By M.J. de Wet Pr. Eng. NRGen Advisors, Stellenbosch

In agri-industrial heating applications, replacing coal with wood chips as a viable sustainable biofuel is a real solution.

Climate change activists and environment-conscious food consumers are putting huge pressure on agri-industrial food and dairy processors, and producers using coal for animal husbandry heating purposes, to switch from fossil fuels (coal, gas, HFO) to renewable biofuel. It’s now proven that wood chips produced from unwanted biomass (waste wood, invasive alien trees, old orchards) can successfully replace fossil fuels.

Resource surveys carried out in the Western Cape by Africa Biomass Company [ABC] and NRGen Advisors (as audited by the CSIR), confirm that sufficient biomass chips are available to replace coal used by agri-industries in that province. The surveys confirm that approximately 150 000 t.p.a of unwanted invasive alien trees in the riparian zones of the Breede, Zonderend and Berg rivers exist for harvesting for the next 20 years and beyond. By harvesting these trees, water runoff will increase, the risk of bush fires is reduced and the original fynbos and palmiet systems will return.

Previous attempts to replace coal with wood failed

Several past attempts failed to lessen the negative effects of coal. The most common consequence of these attempts are that the moisture in the wood boiled (vaporised/condensed) and mixed with the sulphur in the burning/smouldering coal to form caustic acids which corroded the metallic components of coal-fired heaters and the chain grates of boilers.

Pellets made from cleaned (debarked, and often washed) SA-pine worked well as biofuel because of its dryness and easier materials handling characteristics. White or soft wood pellets are however too expensive to compete with lignite coal but can successfully compete with natural and methane rich gas.

The manufacturing of hardwood pellets is experiencing technical (mainly wear) challenges. The hard woods of SA, especially from the more arid areas, are hard and abrasive. Add to this the fact that pellet making requires the milling down of the wood to a dry (< 10% moisture) meal before compressing it into a pellet, making the final product too expensive to compete with Heavy Furnace Oil [HFO] and coal.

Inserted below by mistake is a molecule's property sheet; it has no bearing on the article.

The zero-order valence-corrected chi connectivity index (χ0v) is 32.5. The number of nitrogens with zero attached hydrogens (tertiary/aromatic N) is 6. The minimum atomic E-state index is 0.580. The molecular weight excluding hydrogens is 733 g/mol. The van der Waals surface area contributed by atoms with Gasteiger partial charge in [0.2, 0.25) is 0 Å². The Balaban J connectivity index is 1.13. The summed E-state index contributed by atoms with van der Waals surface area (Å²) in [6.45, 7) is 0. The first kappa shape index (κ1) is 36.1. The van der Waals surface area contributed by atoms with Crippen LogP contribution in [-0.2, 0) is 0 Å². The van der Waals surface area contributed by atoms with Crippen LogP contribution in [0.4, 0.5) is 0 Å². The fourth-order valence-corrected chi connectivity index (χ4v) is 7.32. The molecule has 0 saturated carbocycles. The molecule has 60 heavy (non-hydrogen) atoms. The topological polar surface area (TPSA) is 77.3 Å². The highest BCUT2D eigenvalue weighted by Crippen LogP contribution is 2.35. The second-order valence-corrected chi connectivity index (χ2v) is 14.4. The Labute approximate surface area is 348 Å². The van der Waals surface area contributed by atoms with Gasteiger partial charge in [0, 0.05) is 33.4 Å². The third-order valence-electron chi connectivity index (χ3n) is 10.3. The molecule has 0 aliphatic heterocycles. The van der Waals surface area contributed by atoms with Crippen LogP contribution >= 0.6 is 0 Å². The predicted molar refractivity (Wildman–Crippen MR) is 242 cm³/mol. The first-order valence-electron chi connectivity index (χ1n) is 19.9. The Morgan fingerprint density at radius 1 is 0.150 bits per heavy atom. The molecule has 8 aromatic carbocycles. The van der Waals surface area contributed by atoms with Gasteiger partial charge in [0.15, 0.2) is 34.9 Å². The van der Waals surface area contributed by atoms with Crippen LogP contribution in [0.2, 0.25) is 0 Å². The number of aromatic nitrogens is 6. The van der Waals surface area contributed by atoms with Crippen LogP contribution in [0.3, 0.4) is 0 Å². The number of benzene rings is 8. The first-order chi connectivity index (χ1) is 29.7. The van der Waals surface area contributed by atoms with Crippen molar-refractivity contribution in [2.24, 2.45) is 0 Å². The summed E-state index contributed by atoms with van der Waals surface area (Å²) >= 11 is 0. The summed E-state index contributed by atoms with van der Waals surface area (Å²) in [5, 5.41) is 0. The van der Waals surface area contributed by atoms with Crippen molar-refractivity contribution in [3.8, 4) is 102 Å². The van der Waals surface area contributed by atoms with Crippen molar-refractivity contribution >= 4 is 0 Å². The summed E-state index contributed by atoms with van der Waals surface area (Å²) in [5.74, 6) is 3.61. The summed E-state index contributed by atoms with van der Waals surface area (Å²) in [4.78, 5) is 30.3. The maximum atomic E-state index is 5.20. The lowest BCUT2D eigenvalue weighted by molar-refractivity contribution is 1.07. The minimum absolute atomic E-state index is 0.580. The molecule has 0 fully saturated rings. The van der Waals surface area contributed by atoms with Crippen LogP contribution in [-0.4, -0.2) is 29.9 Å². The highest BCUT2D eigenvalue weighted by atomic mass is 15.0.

The breakthrough with wood chips for industrial heating applications

Africa Biomass Company [ABC], Worcester, and Calore Sustainable Energy [CSE] of Paarden Eiland, Cape Town, have pooled their technologies to establish a wood-chip-fired heating solution, using dry wood chips. CSE have the technology at hand to stop-and-start and modulate their wood-fired burners as the heat load demands. The CSE burners can automatically control the infeed of wood chips onto a unique igniting system and can modulate the flame of the burners to narrowly follow the temperature setpoint of, for example, a broiler house to be heated.

ABC in turn can supply ‘dimensional’ chips to the required specifications for the optimal operation of the CSE burners including:

  • Moisture content @ 15 ± 1%
  • Particle size distribution to fit the infeed apparatus
  • Net calorific value @ 15.5 ± 0.5 GJ/t

The sulphur content of industrial fuels

One of the major disadvantages of coal and heavy furnace oils are their high sulphur content. Sulphur dioxide (SO₂) is emitted when sulphur-containing fuels are burnt in the presence of oxygen. See Table 1.

Table 1: Sulphur content of fuels

Thermal energy cost comparison between wood chips and lignite coal

Table 2 compares the thermal energy cost of biomass chips supplied by Africa Biomass Company with lignite coal in the Western Cape and the North West Provinces:

From Table 2, wood chip energy is marginally more expensive than its coal-fired equivalent in North West, but more than 26% cheaper in the Western Cape. However, when burner and heat exchanger efficiencies are considered, the wood-fired application is more cost effective. Refer to Table 3. When accounting for the environmental costs related to SO₂ emissions and the high volumes of ash to be disposed to certified landfill sites, or certified end-users, wood chips are a logical choice.

Zooming in on broiler house heating

Physical trials by ABC & CSE on broiler house heating conclusively proves that the efficiency of the modern wood-fired systems outperformed the traditional coal-fired heaters by far, as illustrated in Table 3.

Table 2: Energy cost comparison (Jan 2020). Table 3: Comparison of decentralised coal heating with an equivalent wood-chip-fired application.


Biomass chips is a viable alternative to coal, especially in the poultry industry for decentralised heating of broiler houses, as well as for central hot water boilers for hatcheries and broiler houses with central heating systems. It competes with coal economically and outperforms coal in all environmental aspects.

Biomass can give the broiler farmers of the Western Cape a competitive edge and will contribute millions of cubic meters of additional runoff into the Breede, Zonderend and Berg river systems due to the harvesting of invasive alien trees from the riparian zones of these rivers.

The environmental benefits of using a renewable biofuel are so overwhelming, that coal will most likely be phased out over the next couple of years in the poultry industry.